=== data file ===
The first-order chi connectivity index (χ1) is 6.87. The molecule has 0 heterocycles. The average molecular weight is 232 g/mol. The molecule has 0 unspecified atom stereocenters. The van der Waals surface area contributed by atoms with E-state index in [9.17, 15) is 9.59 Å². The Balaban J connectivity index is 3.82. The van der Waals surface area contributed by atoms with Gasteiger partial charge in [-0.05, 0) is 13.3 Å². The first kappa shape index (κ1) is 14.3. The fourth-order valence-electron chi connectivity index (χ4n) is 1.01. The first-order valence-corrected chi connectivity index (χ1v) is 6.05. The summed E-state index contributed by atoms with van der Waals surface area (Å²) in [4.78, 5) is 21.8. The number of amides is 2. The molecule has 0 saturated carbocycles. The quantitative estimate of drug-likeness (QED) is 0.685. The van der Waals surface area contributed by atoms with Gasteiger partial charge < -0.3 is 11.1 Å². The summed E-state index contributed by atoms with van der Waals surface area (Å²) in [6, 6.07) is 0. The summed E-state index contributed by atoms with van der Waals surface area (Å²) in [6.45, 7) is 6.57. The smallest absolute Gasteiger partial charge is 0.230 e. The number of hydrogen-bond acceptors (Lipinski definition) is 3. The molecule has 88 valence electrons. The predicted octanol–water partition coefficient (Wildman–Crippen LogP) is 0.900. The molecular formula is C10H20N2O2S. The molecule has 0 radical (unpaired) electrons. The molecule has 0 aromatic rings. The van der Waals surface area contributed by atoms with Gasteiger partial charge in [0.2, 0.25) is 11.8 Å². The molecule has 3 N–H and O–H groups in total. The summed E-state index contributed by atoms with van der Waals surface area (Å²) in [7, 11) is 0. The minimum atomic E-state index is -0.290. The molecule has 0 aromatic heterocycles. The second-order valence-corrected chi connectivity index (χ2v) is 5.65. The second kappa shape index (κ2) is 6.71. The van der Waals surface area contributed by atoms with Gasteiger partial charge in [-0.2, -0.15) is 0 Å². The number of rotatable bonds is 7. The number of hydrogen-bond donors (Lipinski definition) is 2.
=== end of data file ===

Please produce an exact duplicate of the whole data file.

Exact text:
The first-order chi connectivity index (χ1) is 6.87. The molecule has 0 heterocycles. The average molecular weight is 232 g/mol. The molecule has 0 unspecified atom stereocenters. The van der Waals surface area contributed by atoms with E-state index in [9.17, 15) is 9.59 Å². The Balaban J connectivity index is 3.82. The van der Waals surface area contributed by atoms with Gasteiger partial charge in [-0.05, 0) is 13.3 Å². The first kappa shape index (κ1) is 14.3. The fourth-order valence-electron chi connectivity index (χ4n) is 1.01. The first-order valence-corrected chi connectivity index (χ1v) is 6.05. The summed E-state index contributed by atoms with van der Waals surface area (Å²) in [4.78, 5) is 21.8. The number of amides is 2. The molecule has 0 saturated carbocycles. The quantitative estimate of drug-likeness (QED) is 0.685. The van der Waals surface area contributed by atoms with Gasteiger partial charge < -0.3 is 11.1 Å². The summed E-state index contributed by atoms with van der Waals surface area (Å²) in [6, 6.07) is 0. The summed E-state index contributed by atoms with van der Waals surface area (Å²) in [6.45, 7) is 6.57. The smallest absolute Gasteiger partial charge is 0.230 e. The number of hydrogen-bond acceptors (Lipinski definition) is 3. The molecule has 88 valence electrons. The predicted octanol–water partition coefficient (Wildman–Crippen LogP) is 0.900. The molecular formula is C10H20N2O2S. The molecule has 0 radical (unpaired) electrons. The molecule has 0 aromatic rings. The van der Waals surface area contributed by atoms with Gasteiger partial charge in [0.2, 0.25) is 11.8 Å². The molecule has 3 N–H and O–H groups in total. The summed E-state index contributed by atoms with van der Waals surface area (Å²) in [7, 11) is 0. The minimum atomic E-state index is -0.290. The molecule has 0 aromatic heterocycles. The second-order valence-corrected chi connectivity index (χ2v) is 5.65. The second kappa shape index (κ2) is 6.71. The van der Waals surface area contributed by atoms with Gasteiger partial charge in [-0.2, -0.15) is 0 Å². The number of rotatable bonds is 7. The number of hydrogen-bond donors (Lipinski definition) is 2.